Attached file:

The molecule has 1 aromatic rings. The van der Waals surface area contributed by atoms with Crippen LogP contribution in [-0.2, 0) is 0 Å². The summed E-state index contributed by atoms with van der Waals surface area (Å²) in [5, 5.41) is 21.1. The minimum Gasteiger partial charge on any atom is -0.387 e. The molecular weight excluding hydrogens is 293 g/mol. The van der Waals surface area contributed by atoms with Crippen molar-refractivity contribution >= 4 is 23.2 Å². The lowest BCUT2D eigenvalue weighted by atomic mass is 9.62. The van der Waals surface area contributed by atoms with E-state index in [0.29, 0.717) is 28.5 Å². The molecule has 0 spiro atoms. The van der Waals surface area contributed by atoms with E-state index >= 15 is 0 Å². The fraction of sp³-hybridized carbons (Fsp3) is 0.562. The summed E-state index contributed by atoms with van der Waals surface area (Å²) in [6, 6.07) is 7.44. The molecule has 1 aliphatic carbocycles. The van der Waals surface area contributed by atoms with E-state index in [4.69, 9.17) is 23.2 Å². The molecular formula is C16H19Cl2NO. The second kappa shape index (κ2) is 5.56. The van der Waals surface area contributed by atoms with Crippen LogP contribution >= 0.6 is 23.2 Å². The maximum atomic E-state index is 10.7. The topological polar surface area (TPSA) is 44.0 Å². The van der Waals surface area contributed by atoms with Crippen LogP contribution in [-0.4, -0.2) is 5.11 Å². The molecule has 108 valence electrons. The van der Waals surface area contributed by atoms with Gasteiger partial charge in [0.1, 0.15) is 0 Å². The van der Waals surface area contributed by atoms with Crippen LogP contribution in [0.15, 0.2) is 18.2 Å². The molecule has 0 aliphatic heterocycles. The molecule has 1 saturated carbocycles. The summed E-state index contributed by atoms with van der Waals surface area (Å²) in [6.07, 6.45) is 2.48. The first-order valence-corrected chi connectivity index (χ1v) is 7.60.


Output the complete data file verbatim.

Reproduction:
The molecule has 1 aromatic rings. The van der Waals surface area contributed by atoms with Crippen LogP contribution in [-0.2, 0) is 0 Å². The summed E-state index contributed by atoms with van der Waals surface area (Å²) in [5, 5.41) is 21.1. The minimum Gasteiger partial charge on any atom is -0.387 e. The molecular weight excluding hydrogens is 293 g/mol. The van der Waals surface area contributed by atoms with Crippen molar-refractivity contribution >= 4 is 23.2 Å². The lowest BCUT2D eigenvalue weighted by atomic mass is 9.62. The van der Waals surface area contributed by atoms with E-state index in [0.29, 0.717) is 28.5 Å². The molecule has 0 spiro atoms. The van der Waals surface area contributed by atoms with E-state index >= 15 is 0 Å². The fraction of sp³-hybridized carbons (Fsp3) is 0.562. The summed E-state index contributed by atoms with van der Waals surface area (Å²) in [6, 6.07) is 7.44. The molecule has 1 aliphatic carbocycles. The van der Waals surface area contributed by atoms with E-state index in [4.69, 9.17) is 23.2 Å². The molecular formula is C16H19Cl2NO. The second kappa shape index (κ2) is 5.56. The van der Waals surface area contributed by atoms with Crippen LogP contribution >= 0.6 is 23.2 Å². The maximum atomic E-state index is 10.7. The topological polar surface area (TPSA) is 44.0 Å². The van der Waals surface area contributed by atoms with Crippen LogP contribution in [-0.4, -0.2) is 5.11 Å². The molecule has 108 valence electrons. The van der Waals surface area contributed by atoms with Gasteiger partial charge in [0.1, 0.15) is 0 Å². The van der Waals surface area contributed by atoms with Crippen LogP contribution in [0.15, 0.2) is 18.2 Å². The molecule has 0 aliphatic heterocycles. The molecule has 1 saturated carbocycles. The summed E-state index contributed by atoms with van der Waals surface area (Å²) in [6.07, 6.45) is 2.48. The first-order valence-corrected chi connectivity index (χ1v) is 7.60.